December 21, 2020
Washington DC — In response to Surprise Medical Billing legislation inserted into the omnibus spending and COVID relief bill introduced December 21st (passing on December 22nd), CEPR Co-Director Eileen Appelbaum issued the following statement:
“We commend Congressional leaders for passing a spending and relief package that includes legislation to end surprise medical billing. That is very good news for patients.
“With this legislation, patients will not receive surprise medical bills from providers or air ambulance services (but ground ambulance services are not covered). Patients will only be required to pay the co-pays that they would be responsible for if cared for by an in-network doctor.
“The legislation that just passed is weaker than the bill that was defeated last December — it has fewer restrictions on when a surprise medical bill can go to arbitration. Still, it has an arbitration mechanism for resolving disputes over payments to providers. The arbitrator must begin from the median fee paid to in-network doctors for the same procedure in their area, and not the fee charged by the out-of-network doctor.
“This is really bad news for companies like Envision, who have profited from and made extensive use of surprise medical bills. It is less of an immediate problem for companies like TeamHealth. Most of TeamHealth’s doctors are in-network, but the company is able to negotiate higher reimbursements for their doctors. This will continue for now. Over time, these premium payments from insurance companies will dissipate. TeamHealth has been able to command higher reimbursement rates than other doctor practices because they could threaten to go out-of-network if they didn’t get what they wanted. That would make patients covered by those insurance companies very unhappy. In future contracts with insurance companies, that will be a much weaker threat, and their reimbursement rates will be much closer to what other doctors get.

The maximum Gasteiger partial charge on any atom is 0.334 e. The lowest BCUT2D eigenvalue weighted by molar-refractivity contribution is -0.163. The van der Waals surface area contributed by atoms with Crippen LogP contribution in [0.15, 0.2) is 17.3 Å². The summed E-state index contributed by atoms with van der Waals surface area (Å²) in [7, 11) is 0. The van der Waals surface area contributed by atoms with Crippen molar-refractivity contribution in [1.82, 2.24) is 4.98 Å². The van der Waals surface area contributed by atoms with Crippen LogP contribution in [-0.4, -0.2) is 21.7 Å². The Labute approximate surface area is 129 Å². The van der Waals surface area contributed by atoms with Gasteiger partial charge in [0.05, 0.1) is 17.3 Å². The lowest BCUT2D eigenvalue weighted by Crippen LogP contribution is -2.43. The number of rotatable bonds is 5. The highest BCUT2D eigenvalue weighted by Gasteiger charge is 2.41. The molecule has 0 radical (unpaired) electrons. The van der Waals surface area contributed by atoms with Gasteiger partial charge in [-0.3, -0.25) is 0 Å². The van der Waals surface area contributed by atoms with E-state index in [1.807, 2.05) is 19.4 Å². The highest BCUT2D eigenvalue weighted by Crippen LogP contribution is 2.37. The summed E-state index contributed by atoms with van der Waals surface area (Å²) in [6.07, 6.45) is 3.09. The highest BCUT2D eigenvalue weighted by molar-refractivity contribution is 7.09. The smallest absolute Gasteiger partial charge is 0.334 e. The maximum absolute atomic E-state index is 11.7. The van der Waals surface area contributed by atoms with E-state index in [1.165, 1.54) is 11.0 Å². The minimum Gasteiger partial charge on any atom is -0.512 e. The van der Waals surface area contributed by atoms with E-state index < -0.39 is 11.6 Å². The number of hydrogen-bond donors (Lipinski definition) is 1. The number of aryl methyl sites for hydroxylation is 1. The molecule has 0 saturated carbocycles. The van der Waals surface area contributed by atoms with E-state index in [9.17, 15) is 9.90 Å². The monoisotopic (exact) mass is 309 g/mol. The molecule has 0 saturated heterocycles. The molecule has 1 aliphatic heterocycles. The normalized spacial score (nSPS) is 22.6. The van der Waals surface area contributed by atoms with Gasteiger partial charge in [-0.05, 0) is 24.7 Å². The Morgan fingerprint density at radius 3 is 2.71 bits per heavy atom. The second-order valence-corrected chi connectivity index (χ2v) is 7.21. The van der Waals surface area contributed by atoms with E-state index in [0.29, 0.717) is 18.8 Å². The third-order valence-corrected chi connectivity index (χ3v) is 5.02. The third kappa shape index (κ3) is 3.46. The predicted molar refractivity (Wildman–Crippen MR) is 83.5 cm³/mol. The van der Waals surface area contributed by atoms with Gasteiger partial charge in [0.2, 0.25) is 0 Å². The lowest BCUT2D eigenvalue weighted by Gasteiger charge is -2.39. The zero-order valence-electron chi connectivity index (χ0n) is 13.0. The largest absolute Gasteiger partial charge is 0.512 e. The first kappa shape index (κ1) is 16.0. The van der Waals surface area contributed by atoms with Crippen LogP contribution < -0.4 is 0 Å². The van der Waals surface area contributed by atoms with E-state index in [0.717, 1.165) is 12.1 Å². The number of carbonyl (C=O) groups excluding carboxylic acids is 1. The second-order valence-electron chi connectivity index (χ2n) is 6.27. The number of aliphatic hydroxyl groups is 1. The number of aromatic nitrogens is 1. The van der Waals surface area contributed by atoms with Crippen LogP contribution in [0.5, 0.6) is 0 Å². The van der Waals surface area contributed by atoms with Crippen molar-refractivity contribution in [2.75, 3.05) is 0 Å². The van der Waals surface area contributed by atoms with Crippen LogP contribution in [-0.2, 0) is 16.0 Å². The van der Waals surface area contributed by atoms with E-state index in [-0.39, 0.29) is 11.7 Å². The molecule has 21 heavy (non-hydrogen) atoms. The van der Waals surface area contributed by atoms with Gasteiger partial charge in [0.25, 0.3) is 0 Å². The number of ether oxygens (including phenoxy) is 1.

“The legislation appears to have taken the private equity companies and the American Hospital Association by surprise. They previously opposed any limits on their ability to negotiate settlements with insurance companies. The legislation was introduced on the evening of December 18, and passed on December 21 as part of the larger spending and relief bill. This did not leave time for opponents to mount a full court press against it.
“In general, the legislation to rein in surprise medical bills is weaker than we would have liked, since arbitration generally results in out-of-network doctors getting higher reimbursements. But having to start the negotiation from the median in-network price paid for the procedure really limits this.”